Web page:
The Environmental Protection Agency will not allow a radioactive byproduct of the fertilizer industry to be used to build roads — rolling back a controversial decision it made last year.
In October, at the request of an industry group, it changed a decades-old policy to allow limited recycling of phosphogypsum, a waste product stored in piles called stacks around Florida. Now the agency says the Fertilizer Institute’s application was missing important information.
“The request generally described the type of road construction that might be undertaken but identified no actual road construction projects and gave little specific, particularized information about the proposed use,” read a June letter signed by Environmental Protection Agency Administrator Michael Regan.
The agency acknowledged initially that the application was incomplete, Regan said, but it determined missing details could come at a later time. The government no longer agrees with its previous stance.
Since last year, Washington has undergone a change in administrations from former President Donald Trump to President Joe Biden, who installed his own leadership team at the Environmental Protection Agency and has sought to undo several of his predecessor’s environmental policies.
In between the approval and withdrawal, the government did not receive any applications to use phosphogypsum in specific road projects, an Environmental Protection Agency spokesperson said.
Some nature advocates challenged the original decision. They consider the reversal, announced in the administrator’s June 30 letter, a victory. Regan did not render judgement on whether recycling phosphogypsum in road materials is safe.
“However it is that the EPA came about its decision, ... we as the community that lives near stacks appreciate that this is no longer a threat that is looming over our communities at this time,” said Jaclyn Lopez, Florida director for the Center for Biological Diversity.
The Fertilizer Institute called the shift “disappointing” but said the reversal on procedural grounds does not mean the agency is against using phosphogypsum to help make roads.
“In fact, the decision to withdraw the categorical approval ... definitively left the window open for site specific projects to be considered for EPA approval,” said a statement from spokesperson Kathy Mathers.
Phosphogypsum is a leftover from the process of breaking down phosphate rock to make an ingredient in fertilizer. For decades, the government has required companies to keep almost all of the material in stacks, which can rise hundreds of feet and cover several hundred acres, and to monitor them because phosphogypsum is radioactive. Industry leaders say the radioactivity levels are minimal, and that operators in countries like Canada and Finland are looking to deploy phosphogypsum as an additive to soil or in other infrastructure projects.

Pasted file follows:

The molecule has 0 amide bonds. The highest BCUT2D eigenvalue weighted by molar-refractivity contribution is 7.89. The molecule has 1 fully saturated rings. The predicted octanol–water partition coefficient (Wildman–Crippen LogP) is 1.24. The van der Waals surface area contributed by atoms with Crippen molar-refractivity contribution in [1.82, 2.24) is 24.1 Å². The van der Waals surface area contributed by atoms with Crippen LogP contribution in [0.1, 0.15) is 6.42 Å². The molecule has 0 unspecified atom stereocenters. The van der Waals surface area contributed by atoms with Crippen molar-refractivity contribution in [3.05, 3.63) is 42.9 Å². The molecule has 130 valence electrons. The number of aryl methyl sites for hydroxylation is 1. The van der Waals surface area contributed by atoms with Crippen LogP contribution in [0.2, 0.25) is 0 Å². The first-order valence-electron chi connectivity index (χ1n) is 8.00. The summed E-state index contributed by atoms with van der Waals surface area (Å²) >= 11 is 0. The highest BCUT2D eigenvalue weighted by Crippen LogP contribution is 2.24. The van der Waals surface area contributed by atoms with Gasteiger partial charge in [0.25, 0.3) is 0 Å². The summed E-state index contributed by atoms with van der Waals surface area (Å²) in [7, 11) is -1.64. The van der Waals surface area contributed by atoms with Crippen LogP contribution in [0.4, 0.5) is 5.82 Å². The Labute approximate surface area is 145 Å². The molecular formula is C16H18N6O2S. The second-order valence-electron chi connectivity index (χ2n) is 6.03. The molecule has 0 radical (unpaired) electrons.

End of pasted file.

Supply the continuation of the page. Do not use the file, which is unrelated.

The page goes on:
Florida is home to about two dozen gypsum stacks, including several in and around Tampa Bay. This spring, a leaking wastewater pond at an old stack in Manatee County caused an emergency. Officials feared the reservoir would collapse, unleashing hundreds of millions of gallons of polluted water into neighborhoods.
That did not happen, but the state allowed the site’s owner, HRK Holdings, to pump 215 million gallons of polluted water into Tampa Bay. Extra nitrogen from that release could be helping to fuel a devastating Red Tide bloom this summer, scientists have said. The environmental crisis has seen more than 1,700 tons of dead sea life and debris wash up around Pinellas County.
Many gypsum stacks in Florida are run by the Fortune 500 mining corporation Mosaic, which echoed The Fertilizer Institute’s position in a statement calling the government’s reversal “disappointing.”
“Mosaic stands committed in its work to find a sustainable, beneficial use for gypsum,” said company spokesperson Jackie Barron. “Our goal of finding a more environmentally sound practice than storage in above-ground stacks remains a top priority.”
Critics similarly do not like the idea of piling phosphogypsum forever and argue companies like Mosaic need to stop producing it altogether.
“This is really an industry problem that needs to have an industry solution,” said Glenn Compton, chair of the local environmental group ManaSota-88.
The Environmental Protection Agency letter does not block future requests for recycling phosphogypsum outside of stacks, including to build roads, if those requests follow proper procedure by including the exact location where the materials will go and how much will be used.
The Fertilizer Institute said it will continue working with the agency to find ways to recycle phosphogypsum.